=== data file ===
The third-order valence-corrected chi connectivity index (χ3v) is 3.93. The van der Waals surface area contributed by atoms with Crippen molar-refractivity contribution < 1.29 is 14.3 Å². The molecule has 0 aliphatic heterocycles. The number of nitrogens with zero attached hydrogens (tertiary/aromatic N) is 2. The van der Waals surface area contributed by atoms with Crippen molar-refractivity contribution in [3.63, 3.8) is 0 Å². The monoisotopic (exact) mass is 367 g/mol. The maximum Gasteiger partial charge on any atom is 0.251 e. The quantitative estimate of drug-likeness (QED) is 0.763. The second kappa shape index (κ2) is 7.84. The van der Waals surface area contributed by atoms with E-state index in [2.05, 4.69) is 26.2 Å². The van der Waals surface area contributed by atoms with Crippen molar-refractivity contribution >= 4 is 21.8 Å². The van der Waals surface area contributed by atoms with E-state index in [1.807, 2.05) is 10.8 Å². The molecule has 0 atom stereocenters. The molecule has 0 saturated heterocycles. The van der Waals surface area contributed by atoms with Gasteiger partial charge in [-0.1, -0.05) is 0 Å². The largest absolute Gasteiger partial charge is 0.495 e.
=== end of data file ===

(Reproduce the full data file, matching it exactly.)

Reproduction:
The third-order valence-corrected chi connectivity index (χ3v) is 3.93. The van der Waals surface area contributed by atoms with Crippen molar-refractivity contribution < 1.29 is 14.3 Å². The molecule has 0 aliphatic heterocycles. The number of nitrogens with zero attached hydrogens (tertiary/aromatic N) is 2. The van der Waals surface area contributed by atoms with Crippen molar-refractivity contribution in [3.63, 3.8) is 0 Å². The monoisotopic (exact) mass is 367 g/mol. The maximum Gasteiger partial charge on any atom is 0.251 e. The quantitative estimate of drug-likeness (QED) is 0.763. The second kappa shape index (κ2) is 7.84. The van der Waals surface area contributed by atoms with E-state index in [2.05, 4.69) is 26.2 Å². The van der Waals surface area contributed by atoms with Crippen molar-refractivity contribution >= 4 is 21.8 Å². The van der Waals surface area contributed by atoms with E-state index in [1.807, 2.05) is 10.8 Å². The molecule has 0 atom stereocenters. The molecule has 0 saturated heterocycles. The van der Waals surface area contributed by atoms with Gasteiger partial charge in [-0.1, -0.05) is 0 Å². The largest absolute Gasteiger partial charge is 0.495 e.